1. McGrath wants to erect a firewall around the New Testament in order to protect it from creative influence from the Old Testament. McGrath, for instance, contends that Jesus’ atoning death is not related to Isaiah 53. The problem for this interpretation is, if not Isaiah 53, what Hebrew scriptures are Paul referring to when he says “Christ died for our sins ACCORDING TO THE SCRIPTURES (1 Corinthians 15:3)?” Even he is right and the reference Paul is making is not to Isaiah 53, the point still stands that Paul understands Jesus’ atoning death as profoundly related to “some” Hebrew Scriptures.

      1. Though “scriptures” in some usages can be a very general term. Meaning simply “writings.” Perhaps hellenized Jewish writings like the apocrypha, and even Greek writings, were sometimes included.

        Some scholars have argued that the NT at times quoted “scripture” that cannot be found in say, the OT.

        Acknowledging some non-OT influences on the NT can be useful; it points to some instability and infidelities in the ostensibly loyally Jewish NT. And finding specifically Greek and Roman myths there, greatly compliments Mythicism

    2. “Mythicists are correct when they say every salient detail of the crucifixion narrative is prefigured in the Hebrew scriptures”

      I think there is a quote somewhere from John Dominic Crossan along the lines that the OT provides all of the story of the Passion.
      If someone can find it I would be appreciative.

      1. If 1) it’s in Hebrew scripture, great. But if it’s 2) not, that’s even better for mythicism, to my mind. Since it usually suggests an origin for Christianity in the most shockingly flagrant, obviously mythic pagan stories.

        In the past, when we noted Old Testament sources to New Testament themes, fans of Christianity often loved it. Since they themselves were constantly trying to show that indeed, Jesus was the loyal outgrowth and realization of earlier holy writ. And in effect, a true son of the Jewish God.

        Partly to avoid that co-opting, I’ve concentrated on finding pagan sources. Where Christians can’t construe finding earlier sources, as proof of the consistency of their faith. Their notion that Jesus fulfilled and deepened the literature of God. Rather than contradicting and betraying it with paganism. As my more critical model sees it.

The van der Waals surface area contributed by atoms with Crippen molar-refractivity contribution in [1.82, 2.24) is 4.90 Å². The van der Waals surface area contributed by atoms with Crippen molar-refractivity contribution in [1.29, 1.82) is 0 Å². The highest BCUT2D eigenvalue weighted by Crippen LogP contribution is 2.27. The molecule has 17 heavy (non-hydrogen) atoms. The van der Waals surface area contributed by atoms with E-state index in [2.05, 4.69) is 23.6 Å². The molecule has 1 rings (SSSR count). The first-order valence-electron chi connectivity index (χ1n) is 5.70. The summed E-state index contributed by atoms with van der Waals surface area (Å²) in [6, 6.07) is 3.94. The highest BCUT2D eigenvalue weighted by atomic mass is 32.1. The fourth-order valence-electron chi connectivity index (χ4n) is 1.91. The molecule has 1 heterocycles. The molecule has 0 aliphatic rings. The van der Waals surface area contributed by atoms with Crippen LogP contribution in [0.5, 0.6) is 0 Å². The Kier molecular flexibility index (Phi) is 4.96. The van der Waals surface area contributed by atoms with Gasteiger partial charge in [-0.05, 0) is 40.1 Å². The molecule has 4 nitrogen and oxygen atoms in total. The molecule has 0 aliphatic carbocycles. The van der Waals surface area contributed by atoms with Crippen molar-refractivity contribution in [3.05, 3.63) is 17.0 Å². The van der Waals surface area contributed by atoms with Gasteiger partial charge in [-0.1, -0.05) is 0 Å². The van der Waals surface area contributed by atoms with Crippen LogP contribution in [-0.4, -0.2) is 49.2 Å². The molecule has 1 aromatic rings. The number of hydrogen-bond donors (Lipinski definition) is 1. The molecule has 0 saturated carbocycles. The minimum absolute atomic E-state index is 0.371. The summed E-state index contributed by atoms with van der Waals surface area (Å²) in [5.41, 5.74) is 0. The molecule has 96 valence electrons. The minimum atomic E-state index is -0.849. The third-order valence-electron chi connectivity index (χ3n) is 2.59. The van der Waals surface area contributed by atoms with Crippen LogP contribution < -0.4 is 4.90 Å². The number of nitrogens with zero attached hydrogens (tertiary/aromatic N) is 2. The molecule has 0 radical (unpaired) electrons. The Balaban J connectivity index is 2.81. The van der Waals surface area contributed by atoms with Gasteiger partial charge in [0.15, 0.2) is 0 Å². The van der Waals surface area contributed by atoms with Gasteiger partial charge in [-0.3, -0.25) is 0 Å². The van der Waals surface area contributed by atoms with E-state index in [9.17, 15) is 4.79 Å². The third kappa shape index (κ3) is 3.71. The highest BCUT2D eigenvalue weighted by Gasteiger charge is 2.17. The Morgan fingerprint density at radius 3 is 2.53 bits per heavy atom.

Watch out. Finding exclusively OT origins for NT events, can play right into the hands of the faithful harmonizers. Who always wanted to prove exactly that.

        1. “…I’ve concentrated on finding pagan sources. ”

          Here try this one:

          *g”Mark” 8.22ff
          [22]And they came to Beth-sa’ida. And some people brought to him a blind man, and begged him to touch him.
          [23] And he took the blind man by the hand, and led him out of the village; and when he had spit on his eyes and laid his hands upon him, he asked him, “Do you see anything?”
          [24] And he looked up and said, “I see men; but they look like trees, walking.”

          *Inscription recording a cure in the Temple of Asclepios at Epidaurus

          A certain Alcetas of Halice was cured of blindness of the god and “the first things he saw were the trees in the Temple precincts”

            1. https://books.google.com.au/books?id=uhgvLiMh-4oC&pg=PT269&lpg=PT269&dq=Temple++Asclepios++Epidaurus++Alcetas+of+Halice&source=bl&ots=R5QX2WgD7H&sig=G2u7ZWznidQfw0TYwOXrNMralZ4&hl=en&sa=X&ved=0ahUKEwj0mMCZ0a7LAhWDKZQKHVvEAaoQ6AEIKzAC#v=onepage&q=Temple%20%20Asclepios%20%20Epidaurus%20%20Alcetas%20of%20Halice&f=false

              This link will, hopefully, take you to a book you can use as a reference.
              “Philip’s City: From Bethsaida to Julias” By Fred Strickert

              I can’t reproduce the relevant text but it includes reference to the god Asklepios using touch to heal.